Stephen F. Cohen is professor emeritus of Russian studies at New York University and professor emeritus of politics at Princeton University.
(The text below is a somewhat expanded version of remarks I delivered at the annual US-Russia Forum in Washington, DC, held in the Hart Senate Office Building, on March 26. As a text, it first appeared in The Nation. )
When I spoke at this forum nine months ago, in June 2014, I warned that the Ukrainian crisis was the worst US-Russian confrontation in many decades. It had already plunged us into a new (or renewed) Cold War potentially even more perilous than its forty-year US-Soviet predecessor because the epicenter of this one was on Russia’s borders; because it lacked the stabilizing rules developed during the preceding Cold War; and because, unlike before, there was no significant opposition to it in the American political-media establishment. I also warned that we might soon be closer to actual war with Russia than we had been since the Cuban Missile Crisis of 1962.
I regret to say that today the crisis is even worse. The new Cold War has been deepened and institutionalized by transforming what began, in February last year, as essentially a Ukrainian civil war into a US/NATO-Russian proxy war; by a torrent of inflammatory misinformation out of Washington, Moscow, Kiev and Brussels; and by Western economic sanctions that are compelling Russia to retreat politically, as it did in the late 1940s, from the West. Still worse, both sides are again aggressively deploying their conventional and nuclear weapons and probing the other’s defenses in the air and at sea. Diplomacy between Washington and Moscow is being displaced by resurgent militarized thinking, while cooperative relationships nurtured over many decades, from trade, education, and science to arms control, are being shredded. And yet, despite this fateful crisis and its growing dangers, there is still no effective political opposition to the US policies that have contributed to it—not in the administration, Congress, mainstream media, think tanks, or on campuses—but instead mostly uncritical political, financial, and military boosterism for the increasingly authoritarian Kiev regime, hardly a bastion of “democracy and Western values.”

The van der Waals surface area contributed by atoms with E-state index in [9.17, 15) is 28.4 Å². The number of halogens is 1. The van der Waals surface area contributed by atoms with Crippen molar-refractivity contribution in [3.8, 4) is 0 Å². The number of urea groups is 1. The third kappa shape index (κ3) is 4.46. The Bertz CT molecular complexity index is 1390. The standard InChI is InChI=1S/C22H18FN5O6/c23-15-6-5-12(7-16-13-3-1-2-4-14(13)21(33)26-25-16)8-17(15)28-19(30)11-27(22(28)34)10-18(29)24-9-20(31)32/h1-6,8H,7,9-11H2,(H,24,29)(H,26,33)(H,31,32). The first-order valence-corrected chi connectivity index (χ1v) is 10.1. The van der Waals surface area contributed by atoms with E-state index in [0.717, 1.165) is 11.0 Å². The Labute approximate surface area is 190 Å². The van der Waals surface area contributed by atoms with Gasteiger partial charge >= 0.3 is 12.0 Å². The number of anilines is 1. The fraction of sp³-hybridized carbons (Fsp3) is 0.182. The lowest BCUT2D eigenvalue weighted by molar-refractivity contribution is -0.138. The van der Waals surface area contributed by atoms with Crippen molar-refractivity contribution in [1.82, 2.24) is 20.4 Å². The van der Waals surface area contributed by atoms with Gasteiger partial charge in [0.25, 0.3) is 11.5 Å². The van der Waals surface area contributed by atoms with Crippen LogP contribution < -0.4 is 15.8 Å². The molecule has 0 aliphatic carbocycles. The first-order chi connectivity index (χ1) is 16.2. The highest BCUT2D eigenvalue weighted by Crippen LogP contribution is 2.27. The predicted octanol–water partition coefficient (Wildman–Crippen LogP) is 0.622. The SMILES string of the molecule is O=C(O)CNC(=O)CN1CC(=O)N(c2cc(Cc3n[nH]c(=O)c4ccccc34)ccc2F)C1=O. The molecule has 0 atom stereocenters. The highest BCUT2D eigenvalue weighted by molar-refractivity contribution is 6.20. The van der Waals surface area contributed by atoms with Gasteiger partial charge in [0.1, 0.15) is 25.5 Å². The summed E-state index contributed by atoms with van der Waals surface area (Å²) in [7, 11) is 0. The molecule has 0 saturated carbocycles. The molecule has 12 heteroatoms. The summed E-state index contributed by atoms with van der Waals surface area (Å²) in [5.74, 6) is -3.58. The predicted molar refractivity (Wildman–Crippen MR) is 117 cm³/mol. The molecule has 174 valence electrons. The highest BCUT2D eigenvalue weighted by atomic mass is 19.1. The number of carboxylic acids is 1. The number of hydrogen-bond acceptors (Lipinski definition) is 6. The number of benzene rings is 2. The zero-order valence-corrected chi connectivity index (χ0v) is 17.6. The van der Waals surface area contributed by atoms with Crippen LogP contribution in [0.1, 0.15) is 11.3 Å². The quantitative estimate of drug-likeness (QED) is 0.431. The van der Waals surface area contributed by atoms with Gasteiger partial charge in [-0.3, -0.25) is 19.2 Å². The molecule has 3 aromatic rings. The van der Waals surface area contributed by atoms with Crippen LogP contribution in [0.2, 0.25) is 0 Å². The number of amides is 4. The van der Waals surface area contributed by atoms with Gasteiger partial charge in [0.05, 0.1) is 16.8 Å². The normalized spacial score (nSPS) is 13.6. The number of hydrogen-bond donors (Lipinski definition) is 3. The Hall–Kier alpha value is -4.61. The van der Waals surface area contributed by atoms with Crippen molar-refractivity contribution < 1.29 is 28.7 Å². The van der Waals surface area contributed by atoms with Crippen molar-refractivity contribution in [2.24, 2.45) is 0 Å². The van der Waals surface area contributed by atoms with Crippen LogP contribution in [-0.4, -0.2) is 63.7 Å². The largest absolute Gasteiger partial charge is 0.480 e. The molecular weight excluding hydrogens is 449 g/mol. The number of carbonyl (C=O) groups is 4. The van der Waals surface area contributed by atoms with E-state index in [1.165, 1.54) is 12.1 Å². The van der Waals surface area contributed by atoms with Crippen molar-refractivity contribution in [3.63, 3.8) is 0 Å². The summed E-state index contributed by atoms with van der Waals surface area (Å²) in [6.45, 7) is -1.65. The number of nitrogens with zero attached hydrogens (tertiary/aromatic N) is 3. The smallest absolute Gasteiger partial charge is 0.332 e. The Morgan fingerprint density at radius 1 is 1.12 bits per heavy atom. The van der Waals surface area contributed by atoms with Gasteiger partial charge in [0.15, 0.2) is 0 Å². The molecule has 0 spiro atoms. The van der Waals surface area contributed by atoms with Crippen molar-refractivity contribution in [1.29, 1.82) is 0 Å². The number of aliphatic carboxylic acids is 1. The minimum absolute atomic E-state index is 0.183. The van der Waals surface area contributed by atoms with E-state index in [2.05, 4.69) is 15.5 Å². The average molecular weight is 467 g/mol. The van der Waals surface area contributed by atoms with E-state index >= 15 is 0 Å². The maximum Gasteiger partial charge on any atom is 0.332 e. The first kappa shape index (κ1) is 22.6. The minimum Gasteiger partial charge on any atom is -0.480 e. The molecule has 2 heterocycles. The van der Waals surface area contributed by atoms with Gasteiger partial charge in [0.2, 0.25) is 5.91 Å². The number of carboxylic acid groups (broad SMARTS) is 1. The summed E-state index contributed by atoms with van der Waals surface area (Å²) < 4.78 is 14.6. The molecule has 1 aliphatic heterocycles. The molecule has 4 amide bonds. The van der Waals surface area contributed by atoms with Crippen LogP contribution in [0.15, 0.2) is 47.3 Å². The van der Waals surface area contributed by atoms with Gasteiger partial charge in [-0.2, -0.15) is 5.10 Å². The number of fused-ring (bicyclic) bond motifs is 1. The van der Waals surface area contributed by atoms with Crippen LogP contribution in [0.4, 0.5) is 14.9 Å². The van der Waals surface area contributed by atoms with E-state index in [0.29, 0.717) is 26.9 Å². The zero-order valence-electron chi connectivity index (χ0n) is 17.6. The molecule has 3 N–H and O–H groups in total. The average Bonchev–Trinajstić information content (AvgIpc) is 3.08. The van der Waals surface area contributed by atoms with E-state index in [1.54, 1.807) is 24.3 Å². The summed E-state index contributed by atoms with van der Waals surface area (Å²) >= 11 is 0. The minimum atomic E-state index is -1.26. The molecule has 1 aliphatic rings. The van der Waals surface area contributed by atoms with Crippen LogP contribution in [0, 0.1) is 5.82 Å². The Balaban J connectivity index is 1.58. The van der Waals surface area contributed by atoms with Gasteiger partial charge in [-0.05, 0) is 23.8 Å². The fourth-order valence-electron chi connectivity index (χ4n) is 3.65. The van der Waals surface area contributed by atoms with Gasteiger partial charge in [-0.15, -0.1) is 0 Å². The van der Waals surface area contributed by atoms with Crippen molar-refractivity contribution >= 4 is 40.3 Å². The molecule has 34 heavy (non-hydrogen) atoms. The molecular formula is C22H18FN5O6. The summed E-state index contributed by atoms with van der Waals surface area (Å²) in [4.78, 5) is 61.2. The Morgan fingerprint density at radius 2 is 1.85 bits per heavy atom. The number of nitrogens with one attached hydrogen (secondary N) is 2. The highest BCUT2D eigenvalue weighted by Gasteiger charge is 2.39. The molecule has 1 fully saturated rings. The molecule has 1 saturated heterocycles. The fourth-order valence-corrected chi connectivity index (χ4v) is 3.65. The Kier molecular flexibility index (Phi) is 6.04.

Indeed, the current best hope to avert a larger war is being assailed by political forces, especially in Washington and in US-backed Kiev, that seem to want a military showdown with Russia’s unreasonably vilified president, Vladimir Putin. In February, German Chancellor Angela Merkel and French President Francois Hollande brokered in Minsk a military and political agreement with Putin and Ukrainian President Petro Poroshenko that, if implemented, would end the Ukrainian civil war. Powerful enemies of the Minsk accord—again, in both Washington and Kiev—are denouncing it as appeasement of Putin while demanding that President Obama send $3 billion of weapons to Kiev. Such a step would escalate the war in Ukraine, sabotage the ceasefire and political negotiations agreed upon in Minsk, and provoke a Russian military response with unpredictable consequences. While Europe is splitting over the crisis, and with it perhaps shattering the vaunted transatlantic alliance, this recklessness in Washington is fully bipartisan, urged on by four all-but-unanimous votes in Congress. (We must therefore honor the 48 House members who voted against the most recent warfare resolution on March 23, even if their dissent is too little, too late.)
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What more can I say today? I could use my limited time to point out that the primary cause of this fateful crisis has been US policy since the 1990s, not “Russian aggression.” But I did so here nine months ago and subsequently published those remarks (“Patriotic Heresy vs. The New Cold War,” September 15, 2014). Instead, I want to look back briefly to the US-Soviet Cold War, as well as ahead, in order to ask, perhaps quixotically: Even if negotiations over the Ukrainian civil war proceed, how do we sustain them and avoid another prolonged, more perilous Cold War with post-Soviet Russia?